Kheang Kimlean, the owner of a rice mill that supplies the local market in northwestern Cambodia, says that she struggles both to get a sufficient amount of rice to keep her mill running at capacity of 15 tonnes per day, and to sell it after milling.
“Half of my clients have moved to Thailand,” Kimlean says.
As farmers leave their paddy fields to work in Thailand, the total area on which rice is cultivated has dropped dramatically – by more than 12% in less than ten years, according to the World Bank. This is far from what the government has planned. By the end of this year, Cambodia’s Prime Minister Hun Sen has said he hopes to export one million tonnes of rice – a target that was met with ridicule and scepticism when he announced it in 2010.
About 379,000 tonnes were exported in 2013. Last year, this number grew to about 387,000 tonnes, up by only 2.2%. If the government had provided loans and built irrigation systems, Hun Sen’s target wouldn’t have been unrealistic, Saran says.
But these aren’t the sector’s only issues. The whole production chain, Saran says, is simply too expensive. “High production costs are our main issue,” he says.
Saran joined his family’s business in 2010. Back then, Amru exported two shipping containers of rice per week to the EU. Today, the company employs more than 250 people and exports between 1,500 and 2,000 tonnes per week. Amru, like other private companies, has invested millions of dollars in mills and rice-drying equipment. While progress such as this is encouraging, the private sector cannot be solely responsible for carrying the industry.
In Vietnam and Thailand, millers pay no more than ten cents per kilowatt of electricity. In Cambodia, it’s roughly twice as much. Transportation is also a headache. Using trucks that navigate potholed roads means that getting a tonne of rice from a Cambodian farm to a mill typically costs about $10. In Vietnam, where infrastructure such as railway lines is in place, it costs about $3.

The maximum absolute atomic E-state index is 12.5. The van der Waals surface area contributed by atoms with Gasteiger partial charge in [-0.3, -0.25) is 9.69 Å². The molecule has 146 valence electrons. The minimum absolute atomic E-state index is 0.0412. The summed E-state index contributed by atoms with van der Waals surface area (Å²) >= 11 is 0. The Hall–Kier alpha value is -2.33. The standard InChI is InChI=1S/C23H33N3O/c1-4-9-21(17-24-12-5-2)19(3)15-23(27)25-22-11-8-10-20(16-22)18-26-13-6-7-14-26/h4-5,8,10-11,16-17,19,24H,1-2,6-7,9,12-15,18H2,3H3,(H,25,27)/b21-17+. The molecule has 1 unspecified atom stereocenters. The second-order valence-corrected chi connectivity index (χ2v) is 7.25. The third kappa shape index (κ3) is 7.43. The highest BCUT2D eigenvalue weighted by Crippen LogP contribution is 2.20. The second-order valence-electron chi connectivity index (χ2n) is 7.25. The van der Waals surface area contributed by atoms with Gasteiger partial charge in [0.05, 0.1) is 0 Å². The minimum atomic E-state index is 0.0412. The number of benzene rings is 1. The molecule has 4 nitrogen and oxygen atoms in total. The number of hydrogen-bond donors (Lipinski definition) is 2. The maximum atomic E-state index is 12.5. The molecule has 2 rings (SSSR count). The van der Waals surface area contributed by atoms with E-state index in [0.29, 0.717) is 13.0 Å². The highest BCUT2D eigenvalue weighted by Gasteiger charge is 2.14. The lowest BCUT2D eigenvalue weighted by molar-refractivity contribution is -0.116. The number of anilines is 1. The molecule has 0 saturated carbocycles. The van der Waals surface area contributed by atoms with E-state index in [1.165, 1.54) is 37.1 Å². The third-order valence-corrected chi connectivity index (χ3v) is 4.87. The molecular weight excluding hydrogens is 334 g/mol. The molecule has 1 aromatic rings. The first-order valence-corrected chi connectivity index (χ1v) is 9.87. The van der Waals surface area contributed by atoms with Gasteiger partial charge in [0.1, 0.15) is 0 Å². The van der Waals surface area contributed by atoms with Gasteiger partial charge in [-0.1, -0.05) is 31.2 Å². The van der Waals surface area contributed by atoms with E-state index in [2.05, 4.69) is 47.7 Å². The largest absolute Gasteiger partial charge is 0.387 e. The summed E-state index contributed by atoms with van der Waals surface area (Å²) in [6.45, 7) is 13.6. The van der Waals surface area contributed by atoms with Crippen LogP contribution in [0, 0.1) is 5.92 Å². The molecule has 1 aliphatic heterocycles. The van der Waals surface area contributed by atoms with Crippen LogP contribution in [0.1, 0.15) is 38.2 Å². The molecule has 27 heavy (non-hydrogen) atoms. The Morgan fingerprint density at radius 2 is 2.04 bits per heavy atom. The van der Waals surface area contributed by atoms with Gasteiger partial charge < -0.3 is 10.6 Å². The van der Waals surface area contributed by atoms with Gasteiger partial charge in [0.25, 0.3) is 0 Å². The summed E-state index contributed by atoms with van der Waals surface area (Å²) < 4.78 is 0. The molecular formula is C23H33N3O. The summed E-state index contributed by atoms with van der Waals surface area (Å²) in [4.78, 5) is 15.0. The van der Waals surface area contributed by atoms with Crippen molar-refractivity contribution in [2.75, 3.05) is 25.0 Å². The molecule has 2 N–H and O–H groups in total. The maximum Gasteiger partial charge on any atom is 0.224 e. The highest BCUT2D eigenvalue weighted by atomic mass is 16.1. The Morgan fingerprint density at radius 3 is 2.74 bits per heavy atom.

To continue the rice’s journey, it costs on average another $25 to get the Cambodian tonne of rice to the port in Sihanoukville, from where it goes on to be shipped to larger ports such as Ho Chi Minh City, before being exported to Europe and beyond.
“Every other country supports their own rice industry and gives incentives. We only have papers; no action,” Saran says.
And then there are the outside pressures. As one of the world’s least-developed countries, Cambodia has been able to export rice tariff-free through the EU’s Everything But Arms (EBA) trade scheme. The EBA allowed Cambodia to access a consumer market of 500 million, lifted exports off the ground and now accounts for the majority of Cambodian rice shipped abroad.
For the EU, that’s no more than 300,000 tonnes, or about 22% of its overall rice imports. Experts, however, fear that this number will drop once a free trade agreement with Vietnam is in place that will see tariff-free imports of 76,000 tonnes of rice per year. Myanmar, now about five years behind the Cambodian rice sector, is also expected to catch up.
New markets such as China and Malaysia could be the solution. Country-to-country deals, however, demand the government’s action. Last year, Cambodian exporters rejoiced when a 100,000-tonne rice export deal was signed with China. Now, however, China is asking to buy rice at lower rates. This again demands that the industry become more competitive.
To some extent, the Cambodian government has acknowledged its shortcomings. In May last year it established the Cambodian Rice Federation (CRF), a group of experts tasked with improving productivity and exports. But experts and the federation’s own members say that the CRF hasn’t had any tangible impact. In January the CRF told the Cambodia Daily that the federation was still struggling to overcome “current internal and external challenges”. When Southeast Asia Globe asked what the body had achieved since its inception 17 months ago, acting secretary general Moul Sarith said: “But… but we’ve only been working for a short time,” before declining to answer any further questions.
If things continue at the current pace, Saran says the future of Cambodia’s rice industry looks bleak: “In seven years”, when other countries have amped up production and Vietnam’s agreement with the EU is fully in effect, “the industry will collapse”.